Poster Presentation


1.0)General format:

1.1) Determine the one essential concept you would like to get across to the audience.

1.2) Determine the size of the poster. Common dimensions for posters are 42 x 42 inches, 42 x 48,  inches, or 42 x 52 inches.

1.3) Preparing a poster will take as much time as you let it. Allocate your time wisely. If you have little experience making posters, it will take longer.

1.4) A good way to start: Sketch it out!

1.5) Make a sketch of the poster. Arrange the contents in a series of 3, 4, or 5 columns. This will facilitate the flow of traffic past the poster.

1.6) Place the elements of the poster in position:

1.7) The title will appear across the top.

1.8) A brief introduction will appear at the upper left.

1.9) The conclusions will appear at the lower right.

1.10) Methods and Results will fill the remaining space.

2.0) The Title

2.1) This part of the poster includes the title of the work, the authors names, & the institutional affiliations. Think BIG!

2.2) The title should be readable from 15 – 20 feet away.

2.3) If space permits, use first names for authors to facilitate interactions.

2.4) Middle initials and titles are seldom necessary.

2.5) Use abbreviations where possible.
3.0) Sequencing contents

3.1) A poster should use photos, figures, and tables to tell the story of the study. For clarity, present the information in a sequence that is easy to follow:

3.2) Determine a logical sequence for the material you will be presenting.

3.3) Organize that material into sections, e.g., Introduction, Methods, Results, Discussion, Conclusions, &, if necessary, Literature Cited. (Avoid using too many citations. If only a few are used, a literature cited section is unnecessary. Instead, cite as follows in the text:  Clinton, B. 1993. Auk 107:234-246.).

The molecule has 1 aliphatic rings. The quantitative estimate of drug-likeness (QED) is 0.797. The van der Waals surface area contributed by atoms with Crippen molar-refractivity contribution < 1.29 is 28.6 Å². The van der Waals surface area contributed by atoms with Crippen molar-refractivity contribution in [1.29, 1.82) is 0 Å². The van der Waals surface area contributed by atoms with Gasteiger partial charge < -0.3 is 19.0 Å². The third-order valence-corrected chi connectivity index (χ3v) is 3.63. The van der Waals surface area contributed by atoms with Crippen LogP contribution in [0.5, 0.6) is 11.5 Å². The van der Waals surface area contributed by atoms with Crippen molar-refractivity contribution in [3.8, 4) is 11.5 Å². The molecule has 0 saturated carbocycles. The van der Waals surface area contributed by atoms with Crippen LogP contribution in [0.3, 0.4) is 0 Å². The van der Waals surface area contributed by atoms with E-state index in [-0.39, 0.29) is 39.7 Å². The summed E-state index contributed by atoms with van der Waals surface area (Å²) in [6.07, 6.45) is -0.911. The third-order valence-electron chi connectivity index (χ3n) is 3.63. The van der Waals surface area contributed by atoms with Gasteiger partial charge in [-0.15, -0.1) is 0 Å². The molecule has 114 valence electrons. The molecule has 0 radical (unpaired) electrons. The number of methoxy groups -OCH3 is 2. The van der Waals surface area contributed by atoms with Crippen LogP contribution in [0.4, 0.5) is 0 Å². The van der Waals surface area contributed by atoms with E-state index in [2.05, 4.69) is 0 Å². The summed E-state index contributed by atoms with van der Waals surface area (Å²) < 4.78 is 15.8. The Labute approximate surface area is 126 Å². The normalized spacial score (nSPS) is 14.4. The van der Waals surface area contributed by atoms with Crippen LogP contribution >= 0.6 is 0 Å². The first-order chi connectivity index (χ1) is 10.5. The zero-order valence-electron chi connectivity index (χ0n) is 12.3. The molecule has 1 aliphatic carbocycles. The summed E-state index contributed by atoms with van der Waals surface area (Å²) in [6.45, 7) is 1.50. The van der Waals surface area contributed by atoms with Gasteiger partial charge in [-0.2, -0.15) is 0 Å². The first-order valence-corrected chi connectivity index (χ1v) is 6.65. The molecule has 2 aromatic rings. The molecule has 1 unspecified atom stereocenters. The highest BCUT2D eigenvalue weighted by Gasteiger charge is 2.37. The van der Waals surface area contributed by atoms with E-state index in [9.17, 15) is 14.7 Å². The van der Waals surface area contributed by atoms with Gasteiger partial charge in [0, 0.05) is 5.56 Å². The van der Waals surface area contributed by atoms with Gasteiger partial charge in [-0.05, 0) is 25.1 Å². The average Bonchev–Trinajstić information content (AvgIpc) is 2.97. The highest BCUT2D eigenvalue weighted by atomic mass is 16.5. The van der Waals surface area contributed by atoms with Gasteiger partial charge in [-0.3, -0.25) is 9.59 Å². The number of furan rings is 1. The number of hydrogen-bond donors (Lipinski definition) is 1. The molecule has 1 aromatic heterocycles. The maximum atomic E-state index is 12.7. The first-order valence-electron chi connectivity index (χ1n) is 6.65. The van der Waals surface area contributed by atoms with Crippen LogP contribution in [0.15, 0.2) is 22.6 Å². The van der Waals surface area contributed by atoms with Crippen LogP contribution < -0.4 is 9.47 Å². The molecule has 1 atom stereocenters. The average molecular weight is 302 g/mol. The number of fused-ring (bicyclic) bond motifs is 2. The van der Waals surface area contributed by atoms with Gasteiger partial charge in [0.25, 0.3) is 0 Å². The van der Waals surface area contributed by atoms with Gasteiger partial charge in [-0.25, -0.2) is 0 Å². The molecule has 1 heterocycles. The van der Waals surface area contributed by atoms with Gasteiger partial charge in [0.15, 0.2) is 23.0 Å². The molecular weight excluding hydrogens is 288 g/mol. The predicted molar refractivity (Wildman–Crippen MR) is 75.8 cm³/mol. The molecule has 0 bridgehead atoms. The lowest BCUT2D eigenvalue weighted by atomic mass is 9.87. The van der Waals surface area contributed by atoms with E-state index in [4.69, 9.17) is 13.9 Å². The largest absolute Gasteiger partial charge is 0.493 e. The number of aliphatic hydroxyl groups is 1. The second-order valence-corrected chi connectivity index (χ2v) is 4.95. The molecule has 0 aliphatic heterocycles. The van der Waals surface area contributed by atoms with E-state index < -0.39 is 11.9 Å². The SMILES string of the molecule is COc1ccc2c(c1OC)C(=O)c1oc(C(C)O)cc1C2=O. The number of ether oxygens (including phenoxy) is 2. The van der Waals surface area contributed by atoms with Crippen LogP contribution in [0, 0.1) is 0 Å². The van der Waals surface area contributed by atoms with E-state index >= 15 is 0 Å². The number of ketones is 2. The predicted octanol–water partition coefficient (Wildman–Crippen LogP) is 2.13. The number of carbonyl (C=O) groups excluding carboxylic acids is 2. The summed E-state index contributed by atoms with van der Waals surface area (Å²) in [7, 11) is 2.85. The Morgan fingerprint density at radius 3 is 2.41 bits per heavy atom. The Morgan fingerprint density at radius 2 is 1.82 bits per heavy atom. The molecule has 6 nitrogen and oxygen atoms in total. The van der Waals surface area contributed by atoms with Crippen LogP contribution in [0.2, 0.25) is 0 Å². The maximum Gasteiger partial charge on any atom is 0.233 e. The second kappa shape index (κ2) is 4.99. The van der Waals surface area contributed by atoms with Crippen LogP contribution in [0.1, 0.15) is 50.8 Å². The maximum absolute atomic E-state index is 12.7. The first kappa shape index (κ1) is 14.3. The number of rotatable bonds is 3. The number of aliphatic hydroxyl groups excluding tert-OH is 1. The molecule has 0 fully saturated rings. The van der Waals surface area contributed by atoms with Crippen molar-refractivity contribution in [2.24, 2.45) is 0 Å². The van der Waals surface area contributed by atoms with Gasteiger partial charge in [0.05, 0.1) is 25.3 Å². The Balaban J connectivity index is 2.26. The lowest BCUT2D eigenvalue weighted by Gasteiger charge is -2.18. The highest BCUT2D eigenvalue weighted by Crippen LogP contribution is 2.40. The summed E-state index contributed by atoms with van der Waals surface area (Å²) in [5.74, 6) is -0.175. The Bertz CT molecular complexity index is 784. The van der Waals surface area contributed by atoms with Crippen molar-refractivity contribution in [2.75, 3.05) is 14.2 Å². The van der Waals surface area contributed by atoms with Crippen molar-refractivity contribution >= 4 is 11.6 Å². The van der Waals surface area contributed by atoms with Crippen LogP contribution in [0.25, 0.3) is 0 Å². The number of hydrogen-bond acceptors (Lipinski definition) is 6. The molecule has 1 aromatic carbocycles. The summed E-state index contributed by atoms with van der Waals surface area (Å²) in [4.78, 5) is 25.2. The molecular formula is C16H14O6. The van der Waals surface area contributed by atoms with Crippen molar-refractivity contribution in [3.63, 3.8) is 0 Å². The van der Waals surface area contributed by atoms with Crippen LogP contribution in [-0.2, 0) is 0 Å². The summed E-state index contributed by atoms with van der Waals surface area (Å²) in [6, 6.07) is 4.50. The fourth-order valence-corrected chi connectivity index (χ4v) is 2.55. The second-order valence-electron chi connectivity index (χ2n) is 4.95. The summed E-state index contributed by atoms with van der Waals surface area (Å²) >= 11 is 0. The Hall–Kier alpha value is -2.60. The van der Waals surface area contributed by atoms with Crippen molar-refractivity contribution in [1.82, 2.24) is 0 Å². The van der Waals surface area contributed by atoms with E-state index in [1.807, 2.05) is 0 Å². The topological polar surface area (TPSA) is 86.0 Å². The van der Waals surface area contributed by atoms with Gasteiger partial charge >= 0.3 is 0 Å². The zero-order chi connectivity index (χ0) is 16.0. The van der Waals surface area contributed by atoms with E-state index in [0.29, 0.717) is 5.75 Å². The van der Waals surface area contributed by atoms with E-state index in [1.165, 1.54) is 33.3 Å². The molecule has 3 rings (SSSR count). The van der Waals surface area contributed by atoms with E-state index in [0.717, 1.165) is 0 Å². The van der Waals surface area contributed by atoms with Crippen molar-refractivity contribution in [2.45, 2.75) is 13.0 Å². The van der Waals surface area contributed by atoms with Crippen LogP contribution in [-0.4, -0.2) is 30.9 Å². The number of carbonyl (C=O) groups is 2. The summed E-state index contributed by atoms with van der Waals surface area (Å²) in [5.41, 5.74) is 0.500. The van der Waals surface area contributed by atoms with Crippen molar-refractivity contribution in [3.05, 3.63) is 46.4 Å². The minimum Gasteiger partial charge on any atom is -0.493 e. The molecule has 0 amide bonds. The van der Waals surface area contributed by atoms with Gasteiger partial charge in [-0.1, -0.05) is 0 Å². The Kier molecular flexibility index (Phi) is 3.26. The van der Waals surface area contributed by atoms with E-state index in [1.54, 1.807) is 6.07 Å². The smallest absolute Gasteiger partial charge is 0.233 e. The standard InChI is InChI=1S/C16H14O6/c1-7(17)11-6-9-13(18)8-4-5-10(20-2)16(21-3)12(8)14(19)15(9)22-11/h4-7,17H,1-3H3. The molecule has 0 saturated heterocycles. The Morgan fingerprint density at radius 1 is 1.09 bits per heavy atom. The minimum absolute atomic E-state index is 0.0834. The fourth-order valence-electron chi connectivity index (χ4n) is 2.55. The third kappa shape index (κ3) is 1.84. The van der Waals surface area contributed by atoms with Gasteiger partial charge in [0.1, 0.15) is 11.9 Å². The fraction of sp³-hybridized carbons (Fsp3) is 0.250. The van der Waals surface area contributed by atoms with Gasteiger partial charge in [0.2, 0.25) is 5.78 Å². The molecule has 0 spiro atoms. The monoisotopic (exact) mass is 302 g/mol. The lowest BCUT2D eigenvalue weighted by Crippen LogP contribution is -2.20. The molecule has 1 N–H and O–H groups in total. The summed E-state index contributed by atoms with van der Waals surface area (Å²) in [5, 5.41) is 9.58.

3.4) You may wish to use numbers to help sequence sections of the poster.

3.5) Arrange the material into columns.

3.6) The poster should not rely upon your verbal explanation to link together the various portions.

4.0) Edit Ruthlessly!

There is almost always too much text in a poster.

4.1) Posters primarily are visual presentations; the text should support the graphics.

4.2)  Look critically at the layout. Some poster ‘experts’ suggest that if there is about 20-25% text, 40-45% graphics and 30-40% empty space, you are doing well.

4.3) Use active voice when writing the text.

4.4)  Delete all redundant references and filler phrases (such as see Figure 1).

4.5) An abstract may not be necessary. If you’ve kept the amount of text on your poster to a minimum, an abstract is likely redundant.

4.6) The poster is not a publication of record, so excessive detail about methods, or vast tables of data are not necessary. Such material can be discussed with interested persons individually during or after the session, or presented in a handout.

5.0) Illustrations

5.1) The success of a poster directly relates to the clarity of the illustrations and tables.

5.2) Self-explanatory graphics should dominate the poster.

5.3) A minimal amount of text should supplement the graphic materials.

5.4) Use empty space between poster elements to differentiate and accentuate these elements.

5.5) Graphic materials should be visible easily from a minimum distance of 6 feet.

5.6) Restrained use of 2 – 3 colors for emphasis is valuable; overuse is not.

5.7) Show no mercy when editing visual materials!

5.8) Use short sentences, simple words, and bullets to illustrate discrete points.

5.9) Remove all non-essential information from graphs and tables.

5.10) If possible, label data lines in graphs directly, using large type & color.

5.11) Lines in illustrations should be larger than normal. Use contrast and colors for emphasis.

5.12) Use colors to distinguish different data groups in graphs. Avoid using patterns or open bars in histograms.

5.13) Colored transparency overlays can be useful for comparing/contrasting graphic results.
6.0) Poster text